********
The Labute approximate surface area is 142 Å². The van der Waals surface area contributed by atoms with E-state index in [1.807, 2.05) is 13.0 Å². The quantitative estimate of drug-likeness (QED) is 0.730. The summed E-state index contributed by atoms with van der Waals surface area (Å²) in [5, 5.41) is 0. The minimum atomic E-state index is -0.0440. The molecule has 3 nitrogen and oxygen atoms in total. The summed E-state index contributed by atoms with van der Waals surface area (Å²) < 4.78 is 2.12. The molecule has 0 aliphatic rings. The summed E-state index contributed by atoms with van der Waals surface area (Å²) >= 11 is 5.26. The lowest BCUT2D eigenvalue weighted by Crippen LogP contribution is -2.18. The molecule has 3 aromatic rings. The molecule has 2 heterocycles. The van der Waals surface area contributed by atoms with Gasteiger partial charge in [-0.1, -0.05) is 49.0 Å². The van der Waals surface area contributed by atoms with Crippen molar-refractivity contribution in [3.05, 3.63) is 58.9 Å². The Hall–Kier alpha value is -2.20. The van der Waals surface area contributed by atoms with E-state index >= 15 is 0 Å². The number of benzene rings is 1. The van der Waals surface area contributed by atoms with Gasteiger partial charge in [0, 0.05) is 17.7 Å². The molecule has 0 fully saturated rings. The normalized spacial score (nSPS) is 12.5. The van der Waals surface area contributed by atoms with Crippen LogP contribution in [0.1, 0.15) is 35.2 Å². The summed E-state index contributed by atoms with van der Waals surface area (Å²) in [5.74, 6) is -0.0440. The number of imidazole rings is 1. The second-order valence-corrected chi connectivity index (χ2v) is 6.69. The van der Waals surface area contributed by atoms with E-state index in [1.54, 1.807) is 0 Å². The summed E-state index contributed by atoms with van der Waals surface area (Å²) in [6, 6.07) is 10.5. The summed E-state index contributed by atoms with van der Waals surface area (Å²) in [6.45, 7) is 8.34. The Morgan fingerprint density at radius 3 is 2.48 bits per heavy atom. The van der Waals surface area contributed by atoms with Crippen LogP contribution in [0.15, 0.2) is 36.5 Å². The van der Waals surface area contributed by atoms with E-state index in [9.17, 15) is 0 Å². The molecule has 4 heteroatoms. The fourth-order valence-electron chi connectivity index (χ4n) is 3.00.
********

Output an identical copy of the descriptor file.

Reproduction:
The Labute approximate surface area is 142 Å². The van der Waals surface area contributed by atoms with E-state index in [1.807, 2.05) is 13.0 Å². The quantitative estimate of drug-likeness (QED) is 0.730. The summed E-state index contributed by atoms with van der Waals surface area (Å²) in [5, 5.41) is 0. The minimum atomic E-state index is -0.0440. The molecule has 3 nitrogen and oxygen atoms in total. The summed E-state index contributed by atoms with van der Waals surface area (Å²) < 4.78 is 2.12. The molecule has 0 aliphatic rings. The summed E-state index contributed by atoms with van der Waals surface area (Å²) >= 11 is 5.26. The lowest BCUT2D eigenvalue weighted by Crippen LogP contribution is -2.18. The molecule has 3 aromatic rings. The molecule has 2 heterocycles. The van der Waals surface area contributed by atoms with Gasteiger partial charge in [-0.1, -0.05) is 49.0 Å². The van der Waals surface area contributed by atoms with Crippen molar-refractivity contribution in [3.05, 3.63) is 58.9 Å². The Hall–Kier alpha value is -2.20. The van der Waals surface area contributed by atoms with E-state index >= 15 is 0 Å². The number of benzene rings is 1. The van der Waals surface area contributed by atoms with Gasteiger partial charge in [0, 0.05) is 17.7 Å². The molecule has 0 fully saturated rings. The normalized spacial score (nSPS) is 12.5. The van der Waals surface area contributed by atoms with Crippen LogP contribution in [0.1, 0.15) is 35.2 Å². The summed E-state index contributed by atoms with van der Waals surface area (Å²) in [5.74, 6) is -0.0440. The number of imidazole rings is 1. The second-order valence-corrected chi connectivity index (χ2v) is 6.69. The van der Waals surface area contributed by atoms with E-state index in [1.54, 1.807) is 0 Å². The summed E-state index contributed by atoms with van der Waals surface area (Å²) in [6, 6.07) is 10.5. The summed E-state index contributed by atoms with van der Waals surface area (Å²) in [6.45, 7) is 8.34. The Morgan fingerprint density at radius 3 is 2.48 bits per heavy atom. The van der Waals surface area contributed by atoms with Crippen LogP contribution in [0.15, 0.2) is 36.5 Å². The van der Waals surface area contributed by atoms with E-state index in [9.17, 15) is 0 Å². The molecule has 4 heteroatoms. The fourth-order valence-electron chi connectivity index (χ4n) is 3.00.